VA Treatment

Dear Editor,

I am a 100 percent service connected disabled Marine Veteran of South Vietnam. I am positive that every one of you has heard of the Veterans Administration and all of the problems that our veterans go through just to get a ruling on their disability. The way that our Veterans are treated after that is where the problem occurs.

I read a letter recently here on the ninth and I am about as upset as I can be. The writer, Art Piatt, was very complimentary to the VA. He mentioned waiting six months for a claim about being poisoned by the water while serving at Camp Legeune in 1968. He doesn’t think that a six month wait is too long. Maybe he can find a Marine with a 100 percent disability to switch wait times with.

He mentioned a couple of those who take care of those who need help. He had an urgent medical problem and without more than 30 minutes of wait time was seen and taken care of. He said that this happened this past week.

Well, Mr. Piatt, I too had reason to go to the VA clinic for a major medical problem on the fourth. The problem was an open fracture of my right thumb. I asked for someone to look at it, change the bandage, (it was bleeding rather badly) and get me an appointment with the hand clinic in Pittsburgh.

I had to go through the check-in nurse twice and had to explain to her the problem. She is not to blame as she was only following orders. Finally, a nurse called me back into the hallway and told me there was nothing they could do for me. I again told her the problem, only then did she consent to take a look at the open fracture, not in an exam room but in her office.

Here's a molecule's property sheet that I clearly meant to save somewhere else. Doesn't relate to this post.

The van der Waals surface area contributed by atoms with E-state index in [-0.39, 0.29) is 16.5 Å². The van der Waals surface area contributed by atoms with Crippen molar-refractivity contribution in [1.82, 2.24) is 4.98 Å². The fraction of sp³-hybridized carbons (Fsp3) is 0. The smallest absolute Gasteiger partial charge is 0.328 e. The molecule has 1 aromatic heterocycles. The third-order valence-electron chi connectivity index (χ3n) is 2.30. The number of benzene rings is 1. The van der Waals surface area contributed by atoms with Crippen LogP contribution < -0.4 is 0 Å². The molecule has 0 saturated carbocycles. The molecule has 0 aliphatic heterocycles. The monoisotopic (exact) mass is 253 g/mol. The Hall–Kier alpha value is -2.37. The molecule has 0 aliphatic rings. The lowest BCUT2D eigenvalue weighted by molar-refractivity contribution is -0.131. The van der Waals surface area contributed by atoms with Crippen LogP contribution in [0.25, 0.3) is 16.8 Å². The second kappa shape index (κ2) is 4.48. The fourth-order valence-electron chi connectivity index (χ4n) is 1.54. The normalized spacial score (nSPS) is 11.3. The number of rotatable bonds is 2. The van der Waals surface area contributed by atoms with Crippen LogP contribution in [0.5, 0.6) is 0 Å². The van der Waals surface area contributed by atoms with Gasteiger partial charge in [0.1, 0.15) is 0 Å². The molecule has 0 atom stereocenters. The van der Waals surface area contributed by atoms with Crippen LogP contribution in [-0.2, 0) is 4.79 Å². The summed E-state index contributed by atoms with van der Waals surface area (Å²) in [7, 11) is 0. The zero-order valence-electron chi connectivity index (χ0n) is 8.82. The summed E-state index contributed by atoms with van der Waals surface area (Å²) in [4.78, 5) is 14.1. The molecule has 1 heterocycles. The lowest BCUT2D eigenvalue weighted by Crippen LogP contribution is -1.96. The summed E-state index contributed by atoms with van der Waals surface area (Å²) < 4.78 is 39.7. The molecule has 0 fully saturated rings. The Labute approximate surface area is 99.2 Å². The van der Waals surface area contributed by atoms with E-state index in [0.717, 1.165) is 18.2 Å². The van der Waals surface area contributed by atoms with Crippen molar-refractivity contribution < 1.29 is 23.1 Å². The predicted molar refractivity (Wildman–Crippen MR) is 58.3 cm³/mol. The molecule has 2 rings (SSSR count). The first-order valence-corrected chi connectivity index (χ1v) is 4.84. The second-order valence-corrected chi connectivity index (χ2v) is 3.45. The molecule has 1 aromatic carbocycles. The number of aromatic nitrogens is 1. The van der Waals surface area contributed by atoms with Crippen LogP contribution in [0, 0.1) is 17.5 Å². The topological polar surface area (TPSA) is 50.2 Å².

She unwrapped the thumb, cleaned it a little and rebandaged it. Then a doctor came into the office and spent 20 minutes yelling at me and my wife for coming there when there was nothing that they could do for me. That included an appointment with the hand specialist. She informed me that I would have to go to the emergency room in Pittsburgh.

To say that the treatment I received from St. Clairsville Clinic was the same service that I would have gotten at another hospital would be an outright lie. I had been to the Barnesville Hospital emergency room within 15 minutes of the accident. They cleaned the fracture, took x-rays, put in around 10 stitches, trimmed the thumbnail, and made an appointment with a doctor to see me on the ninth.

They left it up to me as to what I wanted to do, since my coverage is with the VA and a private doctor will not accept their payment. Long story short, I went to the emergency room in Pittsburgh and after refusing to answer questions as to whether or not I had any weapons on me, they called security and three armed guards showed up and demanded that I answer. I politely refused and they threatened to search me. I replied if they did that,

I would sue everybody in Pittsburgh. The head of security finally told them there was nothing that could be done. They also threatened to withhold treatment. My wife was terrified by all of this but I finally got treatment and have an appointment Wednesday morning with the hand clinic.

So thank you, Mr. Piatt, for your attempt to sugarcoat the treatment from the VA. Too bad it doesn’t work.

Louie J. Michelli


Bethesda, Ohio